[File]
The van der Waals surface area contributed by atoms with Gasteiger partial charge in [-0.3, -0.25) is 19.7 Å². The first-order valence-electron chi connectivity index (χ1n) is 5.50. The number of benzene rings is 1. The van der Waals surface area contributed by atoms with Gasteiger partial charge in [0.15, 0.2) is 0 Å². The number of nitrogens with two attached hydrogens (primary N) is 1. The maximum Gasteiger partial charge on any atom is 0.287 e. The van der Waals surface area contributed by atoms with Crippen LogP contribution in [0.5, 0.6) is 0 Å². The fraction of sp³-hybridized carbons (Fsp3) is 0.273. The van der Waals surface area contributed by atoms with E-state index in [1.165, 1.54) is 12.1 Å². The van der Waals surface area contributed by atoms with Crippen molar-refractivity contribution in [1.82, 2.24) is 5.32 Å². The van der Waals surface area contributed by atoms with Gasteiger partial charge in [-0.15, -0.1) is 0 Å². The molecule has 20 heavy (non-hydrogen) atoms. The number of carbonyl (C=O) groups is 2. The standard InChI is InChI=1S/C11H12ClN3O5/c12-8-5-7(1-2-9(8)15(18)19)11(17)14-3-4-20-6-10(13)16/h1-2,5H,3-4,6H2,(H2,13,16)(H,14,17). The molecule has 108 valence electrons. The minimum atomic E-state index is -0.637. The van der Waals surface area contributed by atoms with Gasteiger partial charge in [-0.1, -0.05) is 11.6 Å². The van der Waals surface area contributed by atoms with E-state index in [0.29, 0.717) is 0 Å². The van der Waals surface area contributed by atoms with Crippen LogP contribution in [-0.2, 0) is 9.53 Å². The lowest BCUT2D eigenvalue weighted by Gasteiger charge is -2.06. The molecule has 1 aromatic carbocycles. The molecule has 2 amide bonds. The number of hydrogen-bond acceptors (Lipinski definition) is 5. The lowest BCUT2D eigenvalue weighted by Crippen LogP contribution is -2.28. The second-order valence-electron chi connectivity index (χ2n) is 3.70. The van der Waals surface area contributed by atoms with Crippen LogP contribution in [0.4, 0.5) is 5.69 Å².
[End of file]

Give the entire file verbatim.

The van der Waals surface area contributed by atoms with Gasteiger partial charge in [-0.3, -0.25) is 19.7 Å². The first-order valence-electron chi connectivity index (χ1n) is 5.50. The number of benzene rings is 1. The van der Waals surface area contributed by atoms with Gasteiger partial charge in [0.15, 0.2) is 0 Å². The number of nitrogens with two attached hydrogens (primary N) is 1. The maximum Gasteiger partial charge on any atom is 0.287 e. The van der Waals surface area contributed by atoms with Crippen LogP contribution in [0.5, 0.6) is 0 Å². The fraction of sp³-hybridized carbons (Fsp3) is 0.273. The van der Waals surface area contributed by atoms with E-state index in [1.165, 1.54) is 12.1 Å². The van der Waals surface area contributed by atoms with Crippen molar-refractivity contribution in [1.82, 2.24) is 5.32 Å². The van der Waals surface area contributed by atoms with Gasteiger partial charge in [-0.15, -0.1) is 0 Å². The molecule has 20 heavy (non-hydrogen) atoms. The number of carbonyl (C=O) groups is 2. The standard InChI is InChI=1S/C11H12ClN3O5/c12-8-5-7(1-2-9(8)15(18)19)11(17)14-3-4-20-6-10(13)16/h1-2,5H,3-4,6H2,(H2,13,16)(H,14,17). The molecule has 108 valence electrons. The minimum atomic E-state index is -0.637. The van der Waals surface area contributed by atoms with Gasteiger partial charge in [-0.1, -0.05) is 11.6 Å². The van der Waals surface area contributed by atoms with E-state index in [0.29, 0.717) is 0 Å². The van der Waals surface area contributed by atoms with Crippen LogP contribution in [-0.2, 0) is 9.53 Å². The lowest BCUT2D eigenvalue weighted by Gasteiger charge is -2.06. The molecule has 1 aromatic carbocycles. The molecule has 2 amide bonds. The number of hydrogen-bond acceptors (Lipinski definition) is 5. The lowest BCUT2D eigenvalue weighted by Crippen LogP contribution is -2.28. The second-order valence-electron chi connectivity index (χ2n) is 3.70. The van der Waals surface area contributed by atoms with Crippen LogP contribution in [0.4, 0.5) is 5.69 Å².